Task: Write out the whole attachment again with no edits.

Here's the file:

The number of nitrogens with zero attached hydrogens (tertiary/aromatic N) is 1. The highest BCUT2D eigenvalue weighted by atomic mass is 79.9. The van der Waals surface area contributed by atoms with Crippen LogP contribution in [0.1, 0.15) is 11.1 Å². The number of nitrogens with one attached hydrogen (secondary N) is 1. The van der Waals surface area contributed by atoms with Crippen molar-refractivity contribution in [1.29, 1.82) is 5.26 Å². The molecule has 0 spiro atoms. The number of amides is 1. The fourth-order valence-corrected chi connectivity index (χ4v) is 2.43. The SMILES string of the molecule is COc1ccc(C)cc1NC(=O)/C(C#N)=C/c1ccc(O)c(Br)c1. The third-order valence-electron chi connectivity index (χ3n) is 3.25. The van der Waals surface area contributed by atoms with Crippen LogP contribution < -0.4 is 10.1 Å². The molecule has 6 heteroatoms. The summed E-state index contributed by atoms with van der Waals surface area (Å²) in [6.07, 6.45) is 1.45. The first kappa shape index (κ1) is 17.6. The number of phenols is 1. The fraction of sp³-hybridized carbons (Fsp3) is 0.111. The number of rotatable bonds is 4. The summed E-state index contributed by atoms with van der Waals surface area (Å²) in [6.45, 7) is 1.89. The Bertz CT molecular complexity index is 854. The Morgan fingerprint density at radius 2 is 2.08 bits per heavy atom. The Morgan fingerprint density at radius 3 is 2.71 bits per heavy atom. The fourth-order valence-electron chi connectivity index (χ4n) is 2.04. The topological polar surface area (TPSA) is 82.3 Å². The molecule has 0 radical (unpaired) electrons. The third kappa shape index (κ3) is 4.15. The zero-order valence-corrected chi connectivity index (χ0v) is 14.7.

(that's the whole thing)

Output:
The number of nitrogens with zero attached hydrogens (tertiary/aromatic N) is 1. The highest BCUT2D eigenvalue weighted by atomic mass is 79.9. The van der Waals surface area contributed by atoms with Crippen LogP contribution in [0.1, 0.15) is 11.1 Å². The number of nitrogens with one attached hydrogen (secondary N) is 1. The van der Waals surface area contributed by atoms with Crippen molar-refractivity contribution in [1.29, 1.82) is 5.26 Å². The molecule has 0 spiro atoms. The number of amides is 1. The fourth-order valence-corrected chi connectivity index (χ4v) is 2.43. The SMILES string of the molecule is COc1ccc(C)cc1NC(=O)/C(C#N)=C/c1ccc(O)c(Br)c1. The third-order valence-electron chi connectivity index (χ3n) is 3.25. The van der Waals surface area contributed by atoms with Crippen LogP contribution < -0.4 is 10.1 Å². The molecule has 6 heteroatoms. The summed E-state index contributed by atoms with van der Waals surface area (Å²) in [6.07, 6.45) is 1.45. The first kappa shape index (κ1) is 17.6. The number of phenols is 1. The fraction of sp³-hybridized carbons (Fsp3) is 0.111. The number of rotatable bonds is 4. The summed E-state index contributed by atoms with van der Waals surface area (Å²) in [6.45, 7) is 1.89. The Bertz CT molecular complexity index is 854. The Morgan fingerprint density at radius 2 is 2.08 bits per heavy atom. The Morgan fingerprint density at radius 3 is 2.71 bits per heavy atom. The fourth-order valence-electron chi connectivity index (χ4n) is 2.04. The topological polar surface area (TPSA) is 82.3 Å². The molecule has 0 radical (unpaired) electrons. The third kappa shape index (κ3) is 4.15. The zero-order valence-corrected chi connectivity index (χ0v) is 14.7.